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Is Tramadol Addictive?

Isaac Alexis, M.D., AAMA, AMP-BC

Medically reviewed by

Isaac Alexis, M.D., AAMA, AMP-BC

June 3, 2019

Tramadol is a mild opioid pain medication used to treat moderate pain. While this drug is less potent than other opioids, it can still be addictive. Tramadol addiction will often require a formal treatment program to overcome.

Tramadol is a prescription opioid used to relieve mild to moderate pain. This drug is available in regular and extended-release pill forms. The extended-release version of Tramadol is only prescribed to treat round-the-clock pain that cannot be managed with other painkillers.

As a synthetic opioid, Tramadol has many of the same effects as other drugs in this category like morphine and codeine. However, this medication has lower opioid content than other pain medications. For this reason, many people consider Tramadol to be less addictive than other opioid drugs.

Despite lower opioid content, Tramadol can still be abused. Tramadol abuse can result in dependence and addiction similar to other opioid medications. Understanding the addiction potential of this drug can help those who are prescribed it understand the risks and prevent negative side effects and addiction.

What Makes Tramadol Addictive?

When Tramadol first became available, it was believed to be safer and less addictive than other opioids due to its low level of opioid content. However, Tramadol is still an opioid, and as such still carries the risk of addiction.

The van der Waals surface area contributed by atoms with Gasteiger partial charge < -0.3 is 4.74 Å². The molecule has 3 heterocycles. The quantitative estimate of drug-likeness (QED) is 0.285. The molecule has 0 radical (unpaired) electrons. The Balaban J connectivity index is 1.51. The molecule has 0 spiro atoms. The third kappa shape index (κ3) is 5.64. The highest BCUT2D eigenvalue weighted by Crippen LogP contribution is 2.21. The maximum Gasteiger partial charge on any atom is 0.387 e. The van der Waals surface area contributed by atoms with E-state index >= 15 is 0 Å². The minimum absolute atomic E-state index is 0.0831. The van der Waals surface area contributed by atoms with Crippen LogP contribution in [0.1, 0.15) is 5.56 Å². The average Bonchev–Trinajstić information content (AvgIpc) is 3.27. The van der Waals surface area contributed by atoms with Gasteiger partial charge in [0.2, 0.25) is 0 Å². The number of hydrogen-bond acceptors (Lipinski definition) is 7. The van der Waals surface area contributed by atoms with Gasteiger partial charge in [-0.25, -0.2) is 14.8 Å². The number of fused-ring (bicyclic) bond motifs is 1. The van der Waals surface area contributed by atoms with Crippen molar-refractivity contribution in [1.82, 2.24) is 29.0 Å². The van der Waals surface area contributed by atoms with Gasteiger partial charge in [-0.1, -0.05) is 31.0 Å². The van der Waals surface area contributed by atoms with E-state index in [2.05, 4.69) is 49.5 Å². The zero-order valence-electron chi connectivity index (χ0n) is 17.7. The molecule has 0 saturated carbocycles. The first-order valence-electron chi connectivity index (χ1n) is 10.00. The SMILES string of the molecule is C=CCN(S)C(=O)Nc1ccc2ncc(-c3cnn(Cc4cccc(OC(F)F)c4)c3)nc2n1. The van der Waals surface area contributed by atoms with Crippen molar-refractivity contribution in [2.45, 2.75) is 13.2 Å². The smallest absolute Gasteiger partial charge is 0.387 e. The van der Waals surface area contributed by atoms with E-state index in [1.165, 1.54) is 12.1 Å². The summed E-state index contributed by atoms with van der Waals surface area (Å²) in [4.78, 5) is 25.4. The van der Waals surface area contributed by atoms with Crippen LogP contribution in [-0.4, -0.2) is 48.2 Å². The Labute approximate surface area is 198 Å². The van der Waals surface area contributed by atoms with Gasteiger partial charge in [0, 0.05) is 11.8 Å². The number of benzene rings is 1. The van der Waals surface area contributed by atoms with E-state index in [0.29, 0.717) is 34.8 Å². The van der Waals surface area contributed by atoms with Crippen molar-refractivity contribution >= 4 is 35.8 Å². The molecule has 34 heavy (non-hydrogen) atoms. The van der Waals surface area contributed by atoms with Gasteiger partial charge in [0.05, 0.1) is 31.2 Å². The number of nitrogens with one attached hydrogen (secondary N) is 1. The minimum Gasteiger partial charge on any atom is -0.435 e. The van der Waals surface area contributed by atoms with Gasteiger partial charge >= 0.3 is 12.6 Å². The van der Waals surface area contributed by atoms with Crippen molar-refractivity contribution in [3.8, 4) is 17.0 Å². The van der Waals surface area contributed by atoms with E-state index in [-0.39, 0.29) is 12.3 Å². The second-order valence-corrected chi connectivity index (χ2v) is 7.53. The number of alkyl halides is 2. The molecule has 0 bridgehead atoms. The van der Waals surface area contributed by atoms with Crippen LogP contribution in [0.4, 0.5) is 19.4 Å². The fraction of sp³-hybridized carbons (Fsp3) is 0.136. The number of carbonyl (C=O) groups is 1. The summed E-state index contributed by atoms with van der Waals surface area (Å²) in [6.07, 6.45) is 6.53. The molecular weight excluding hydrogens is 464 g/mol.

Tramadol works on the opioid receptors in the brain to alter the way the brain and body perceive pain. By doing so, many people experience immense pain relief when they take this drug.

However, like other opioids, Tramadol also acts on the reward system in the brain. This drug increases the level of feel-good neurotransmitters like dopamine in the brain, reinforcing its positive effects. The more of the drug a person takes, the more positive effects he or she will likely experience.

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People who use Tramadol long-term can become addicted to the drug due to its opioid component. The body can become physically dependent on Tramadol to relieve pain and produce dopamine and other neurotransmitters. When someone is dependent on Tramadol and stops taking the medication, he or she will likely experience withdrawal symptoms.

Abusing Tramadol can increase the likelihood of addiction. This is especially true for individuals with a history of drug abuse.

Getting Help For Tramadol Addiction

There are a number of treatment options available for those looking to overcome an addiction to Tramadol. Many people find success through formal treatment programs catered to opioid addiction.

A medically monitored detox program will likely be needed to successfully quit Tramadol. Withdrawal symptoms can be very uncomfortable, making it difficult for individuals to stop using the drug on their own.

Once someone has withdrawn from the drug, residential or inpatient treatment will likely be recommended. These programs offer a variety of therapies, including cognitive behavioral therapy, motivational interviewing, and family and group therapy.

To learn more about the addictive nature of Tramadol, contact a treatment specialist today.

Live Science - Tramadol: Dosage & Side Effects

MedlinePlus - Tramadol

World Health Organization - Tramadol

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